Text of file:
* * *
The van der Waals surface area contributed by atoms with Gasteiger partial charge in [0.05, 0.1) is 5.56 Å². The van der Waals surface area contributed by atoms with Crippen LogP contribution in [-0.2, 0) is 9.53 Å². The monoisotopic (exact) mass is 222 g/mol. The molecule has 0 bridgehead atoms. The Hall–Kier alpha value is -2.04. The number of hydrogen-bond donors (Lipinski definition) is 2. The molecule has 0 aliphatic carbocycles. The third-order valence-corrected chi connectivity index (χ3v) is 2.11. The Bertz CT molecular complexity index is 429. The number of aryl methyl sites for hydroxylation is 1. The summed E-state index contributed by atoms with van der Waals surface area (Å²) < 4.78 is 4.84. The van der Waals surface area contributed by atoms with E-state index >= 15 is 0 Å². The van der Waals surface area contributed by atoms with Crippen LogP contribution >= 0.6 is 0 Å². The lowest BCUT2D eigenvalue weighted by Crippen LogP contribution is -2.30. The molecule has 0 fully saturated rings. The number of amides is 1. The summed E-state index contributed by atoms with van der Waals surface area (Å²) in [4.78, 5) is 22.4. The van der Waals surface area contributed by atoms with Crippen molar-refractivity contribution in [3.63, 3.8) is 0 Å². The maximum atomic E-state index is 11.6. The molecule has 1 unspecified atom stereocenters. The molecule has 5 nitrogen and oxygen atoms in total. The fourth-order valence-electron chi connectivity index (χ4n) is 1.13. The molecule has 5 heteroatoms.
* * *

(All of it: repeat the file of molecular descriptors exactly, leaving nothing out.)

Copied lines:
The van der Waals surface area contributed by atoms with Gasteiger partial charge in [0.05, 0.1) is 5.56 Å². The van der Waals surface area contributed by atoms with Crippen LogP contribution in [-0.2, 0) is 9.53 Å². The monoisotopic (exact) mass is 222 g/mol. The molecule has 0 bridgehead atoms. The Hall–Kier alpha value is -2.04. The number of hydrogen-bond donors (Lipinski definition) is 2. The molecule has 0 aliphatic carbocycles. The third-order valence-corrected chi connectivity index (χ3v) is 2.11. The Bertz CT molecular complexity index is 429. The number of aryl methyl sites for hydroxylation is 1. The summed E-state index contributed by atoms with van der Waals surface area (Å²) < 4.78 is 4.84. The van der Waals surface area contributed by atoms with E-state index >= 15 is 0 Å². The van der Waals surface area contributed by atoms with Crippen LogP contribution >= 0.6 is 0 Å². The lowest BCUT2D eigenvalue weighted by Crippen LogP contribution is -2.30. The molecule has 0 fully saturated rings. The number of amides is 1. The summed E-state index contributed by atoms with van der Waals surface area (Å²) in [4.78, 5) is 22.4. The van der Waals surface area contributed by atoms with Crippen molar-refractivity contribution in [3.63, 3.8) is 0 Å². The maximum atomic E-state index is 11.6. The molecule has 1 unspecified atom stereocenters. The molecule has 5 nitrogen and oxygen atoms in total. The fourth-order valence-electron chi connectivity index (χ4n) is 1.13. The molecule has 5 heteroatoms.